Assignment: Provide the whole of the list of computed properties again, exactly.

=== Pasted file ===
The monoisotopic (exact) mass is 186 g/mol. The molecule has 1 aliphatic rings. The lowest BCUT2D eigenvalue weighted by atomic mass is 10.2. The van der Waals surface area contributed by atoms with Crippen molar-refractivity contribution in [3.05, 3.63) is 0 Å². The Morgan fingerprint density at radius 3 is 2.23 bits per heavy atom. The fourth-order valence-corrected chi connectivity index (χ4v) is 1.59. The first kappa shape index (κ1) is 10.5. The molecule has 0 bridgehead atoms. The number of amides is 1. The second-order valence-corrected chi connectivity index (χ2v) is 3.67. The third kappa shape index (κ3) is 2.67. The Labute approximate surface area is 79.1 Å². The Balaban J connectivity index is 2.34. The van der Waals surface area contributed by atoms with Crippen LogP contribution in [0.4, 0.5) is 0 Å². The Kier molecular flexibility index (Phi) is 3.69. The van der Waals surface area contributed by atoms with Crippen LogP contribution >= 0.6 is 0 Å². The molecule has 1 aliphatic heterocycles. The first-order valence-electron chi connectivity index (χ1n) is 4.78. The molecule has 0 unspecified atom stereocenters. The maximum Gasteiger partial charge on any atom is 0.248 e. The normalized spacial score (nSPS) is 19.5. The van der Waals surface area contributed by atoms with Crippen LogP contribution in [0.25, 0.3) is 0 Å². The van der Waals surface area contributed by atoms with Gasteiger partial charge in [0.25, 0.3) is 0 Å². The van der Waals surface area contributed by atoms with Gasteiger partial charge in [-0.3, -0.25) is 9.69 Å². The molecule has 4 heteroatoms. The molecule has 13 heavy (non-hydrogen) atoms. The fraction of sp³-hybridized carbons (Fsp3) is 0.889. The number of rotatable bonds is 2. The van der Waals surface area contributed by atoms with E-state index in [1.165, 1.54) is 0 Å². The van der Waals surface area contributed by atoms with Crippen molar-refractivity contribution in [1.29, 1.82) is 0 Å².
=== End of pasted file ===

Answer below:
The monoisotopic (exact) mass is 186 g/mol. The molecule has 1 aliphatic rings. The lowest BCUT2D eigenvalue weighted by atomic mass is 10.2. The van der Waals surface area contributed by atoms with Crippen molar-refractivity contribution in [3.05, 3.63) is 0 Å². The Morgan fingerprint density at radius 3 is 2.23 bits per heavy atom. The fourth-order valence-corrected chi connectivity index (χ4v) is 1.59. The first kappa shape index (κ1) is 10.5. The molecule has 0 bridgehead atoms. The number of amides is 1. The second-order valence-corrected chi connectivity index (χ2v) is 3.67. The third kappa shape index (κ3) is 2.67. The Labute approximate surface area is 79.1 Å². The Balaban J connectivity index is 2.34. The van der Waals surface area contributed by atoms with Crippen LogP contribution in [0.4, 0.5) is 0 Å². The Kier molecular flexibility index (Phi) is 3.69. The van der Waals surface area contributed by atoms with Crippen LogP contribution >= 0.6 is 0 Å². The molecule has 1 aliphatic heterocycles. The first-order valence-electron chi connectivity index (χ1n) is 4.78. The molecule has 0 unspecified atom stereocenters. The maximum Gasteiger partial charge on any atom is 0.248 e. The normalized spacial score (nSPS) is 19.5. The van der Waals surface area contributed by atoms with Crippen LogP contribution in [0.25, 0.3) is 0 Å². The van der Waals surface area contributed by atoms with Gasteiger partial charge in [0.25, 0.3) is 0 Å². The van der Waals surface area contributed by atoms with Gasteiger partial charge in [-0.3, -0.25) is 9.69 Å². The molecule has 4 heteroatoms. The molecule has 13 heavy (non-hydrogen) atoms. The fraction of sp³-hybridized carbons (Fsp3) is 0.889. The number of rotatable bonds is 2. The van der Waals surface area contributed by atoms with E-state index in [1.165, 1.54) is 0 Å². The van der Waals surface area contributed by atoms with Crippen molar-refractivity contribution in [1.29, 1.82) is 0 Å².